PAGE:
After nearly six years in the role, Chas Holt will be stepping down as Secretary at the end of the current report cycle in September. Chas has brought an incredible wealth of knowledge and expertise to the role of Secretary and will be sorely missed. 

Consequently, BBRC is seeking a new Secretary. We hope to have a new individual in place in time to shadow Chas for a month or two before taking over fully in the autumn. A successful candidate would need to be comfortable using Microsoft Excel and, ideally, have some website content management skills. They should be well organised, self-motivated and able to work well with the BBRC Chair, BBRC voting members and the BB Editor. Other vital skills are the ability to be discrete when dealing with records, to be good with people and be an excellent communicator. We welcome any expressions of interest in the role, which comes with a monthly stipend. A full job specification can be found on the BBRC website ( Any enquiries should be directed to Paul French ([email protected]).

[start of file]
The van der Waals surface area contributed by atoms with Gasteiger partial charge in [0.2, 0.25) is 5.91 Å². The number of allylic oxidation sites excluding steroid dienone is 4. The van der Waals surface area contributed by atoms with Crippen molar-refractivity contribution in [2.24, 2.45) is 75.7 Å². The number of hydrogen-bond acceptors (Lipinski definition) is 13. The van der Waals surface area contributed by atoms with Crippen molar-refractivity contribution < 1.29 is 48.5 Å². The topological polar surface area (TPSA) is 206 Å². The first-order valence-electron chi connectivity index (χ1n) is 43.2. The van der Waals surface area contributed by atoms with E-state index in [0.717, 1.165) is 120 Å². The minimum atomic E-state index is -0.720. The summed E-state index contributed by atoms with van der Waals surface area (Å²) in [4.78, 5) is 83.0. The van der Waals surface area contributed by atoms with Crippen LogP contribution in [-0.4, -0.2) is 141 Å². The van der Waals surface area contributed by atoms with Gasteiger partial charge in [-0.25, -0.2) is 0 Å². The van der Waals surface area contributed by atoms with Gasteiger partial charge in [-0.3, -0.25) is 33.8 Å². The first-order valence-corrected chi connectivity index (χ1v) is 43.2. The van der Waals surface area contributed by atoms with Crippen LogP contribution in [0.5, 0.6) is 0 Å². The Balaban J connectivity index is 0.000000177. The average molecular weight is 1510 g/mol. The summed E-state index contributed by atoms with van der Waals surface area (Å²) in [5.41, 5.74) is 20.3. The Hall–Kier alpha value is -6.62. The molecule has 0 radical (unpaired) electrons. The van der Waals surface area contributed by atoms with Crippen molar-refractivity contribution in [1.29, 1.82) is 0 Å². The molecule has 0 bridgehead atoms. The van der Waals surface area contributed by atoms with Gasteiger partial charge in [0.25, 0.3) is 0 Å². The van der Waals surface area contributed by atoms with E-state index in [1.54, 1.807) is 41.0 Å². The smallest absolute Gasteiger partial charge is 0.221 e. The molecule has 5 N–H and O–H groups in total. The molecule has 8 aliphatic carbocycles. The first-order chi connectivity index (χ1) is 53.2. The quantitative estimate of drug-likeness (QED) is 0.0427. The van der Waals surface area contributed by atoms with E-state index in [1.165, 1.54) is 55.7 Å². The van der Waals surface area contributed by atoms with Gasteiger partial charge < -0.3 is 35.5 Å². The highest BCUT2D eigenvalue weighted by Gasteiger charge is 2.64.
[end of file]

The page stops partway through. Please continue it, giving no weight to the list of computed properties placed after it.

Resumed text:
BBRC seeks new voting member
BBRC is seeking a new voting member in 2022 to replace Micky Maher. Micky joined the Committee in 2014 and has been a solid and reliable member over the past seven years, bringing not only a huge amount of experience in identification but also in the art of rarity finding. The Committee would like to thank him for his work.